A second-class horror movie has to be shown at Cannes Film Festival, but, before each screening, the projectionist is killed by a mysterious fellow, with hammer and sickle, just as it happens in the film to be shown.
After a stint in a mental institution, former teacher Pat Solitano moves back in with his parents and tries to reconcile with his ex-wife. Things get more challenging when Pat meets Tiffany, a mysterious girl with problems of her own.
David O. Russell
Robert De Niro
As the result of a childhood wish, John Bennett's teddy bear, Ted, came to life and has been by John's side ever since - a friendship that's tested when Lori, John's girlfriend of four years, wants more from their relationship.
Deux beaux-frères, Didier et Bernard se lancent un défi: chacun ne doit pas fumer pendant quatorze jours. Ce pari, qui se prolongera ultimement sur beaucoup plus longtemps, bouleversera ... See full summary »
This destined for cult status flick is essentially a French American Pie or Superbad. It has pubescent boys obsessed with sex, local girls who said lads have no chance with (or do they?) and uncomfortable situations aplenty. It doesn't do anything overly original, and the story arc is predictable, but that doesn't matter. It is bloody hilarious. Sure, it has patches of unfunny areas, but when it hits the mark you'll be cackling until tears roll down your cheeks.
The awkward moments like the boys getting caught perving on a neighbour - draw out a chuckle here and there, though the real hearty laughs are primarily induced from the smaller, subtler parts of the film benefitting from the nuanced comic performances delivered by its young, pimply cast. Vincent Lacoste makes Herve a naturalistic and relatable adolescent whilst Anthony Sonigo is more over-the-top as his ultra-libidinous mate Camel. There is also a side-splitting turn from Noemie Lvovsky as Herve's unabashed mother who has an unseemly, yet surprisingly never disturbing, interest in her son's sex life. The bit where she witnesses Herve snogging for the first time is one of many highlights her reaction is completely and utterly priceless.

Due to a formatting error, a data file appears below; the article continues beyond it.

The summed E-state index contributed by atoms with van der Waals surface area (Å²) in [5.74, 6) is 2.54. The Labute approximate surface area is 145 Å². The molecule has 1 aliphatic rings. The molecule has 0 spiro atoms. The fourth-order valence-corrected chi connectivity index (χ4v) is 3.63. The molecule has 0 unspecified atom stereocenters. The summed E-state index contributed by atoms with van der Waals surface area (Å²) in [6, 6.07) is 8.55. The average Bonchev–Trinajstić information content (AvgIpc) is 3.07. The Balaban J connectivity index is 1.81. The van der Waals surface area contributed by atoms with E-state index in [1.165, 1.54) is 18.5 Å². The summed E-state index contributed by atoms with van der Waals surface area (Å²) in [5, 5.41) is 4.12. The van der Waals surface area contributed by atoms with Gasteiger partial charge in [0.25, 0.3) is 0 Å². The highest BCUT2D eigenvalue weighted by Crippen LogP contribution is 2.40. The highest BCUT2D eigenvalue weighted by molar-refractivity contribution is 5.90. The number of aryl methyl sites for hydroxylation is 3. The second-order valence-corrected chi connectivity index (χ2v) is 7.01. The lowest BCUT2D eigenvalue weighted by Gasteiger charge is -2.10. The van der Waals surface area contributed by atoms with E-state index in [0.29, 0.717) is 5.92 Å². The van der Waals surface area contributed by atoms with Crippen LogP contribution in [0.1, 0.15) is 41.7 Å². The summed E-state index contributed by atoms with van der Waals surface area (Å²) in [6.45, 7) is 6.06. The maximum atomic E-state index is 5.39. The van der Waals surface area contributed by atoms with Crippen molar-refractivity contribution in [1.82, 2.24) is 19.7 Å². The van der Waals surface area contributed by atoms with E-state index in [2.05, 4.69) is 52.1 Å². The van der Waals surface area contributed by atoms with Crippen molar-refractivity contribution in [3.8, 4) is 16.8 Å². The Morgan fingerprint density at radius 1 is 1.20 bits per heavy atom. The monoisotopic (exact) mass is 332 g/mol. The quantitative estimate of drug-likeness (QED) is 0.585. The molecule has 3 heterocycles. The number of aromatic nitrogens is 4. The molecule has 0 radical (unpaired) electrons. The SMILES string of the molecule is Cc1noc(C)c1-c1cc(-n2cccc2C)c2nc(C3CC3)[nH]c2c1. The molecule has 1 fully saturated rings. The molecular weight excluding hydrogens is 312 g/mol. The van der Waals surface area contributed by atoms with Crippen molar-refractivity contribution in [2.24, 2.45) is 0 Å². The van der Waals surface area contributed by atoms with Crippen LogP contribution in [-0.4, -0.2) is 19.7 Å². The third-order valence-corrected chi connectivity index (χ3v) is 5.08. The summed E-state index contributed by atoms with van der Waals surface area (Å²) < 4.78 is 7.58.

Writers Riad Sattouf (who also directed) and Marc Syrigas deserve plenty of credit too; their script has some undoubtedly memorable dialogue and interactions. A canteen scene where an inexplicably-cool blind boy chats up a naive girl offers one of the finest pick-up lines put to celluloid. Not to mention the deadpan reactions from Herve's group when they hear the school bully has died. It are these moments where the film shines and makes you forget about its numerous faults - the cultural differences to Australia make for some oddities elsewhere in the movie.
A guilty 90 minutes indeed.
3.5 out of 5 (1 - Rubbish, 2 - Ordinary, 3 - Good, 4 - Excellent, 5 - Classic)
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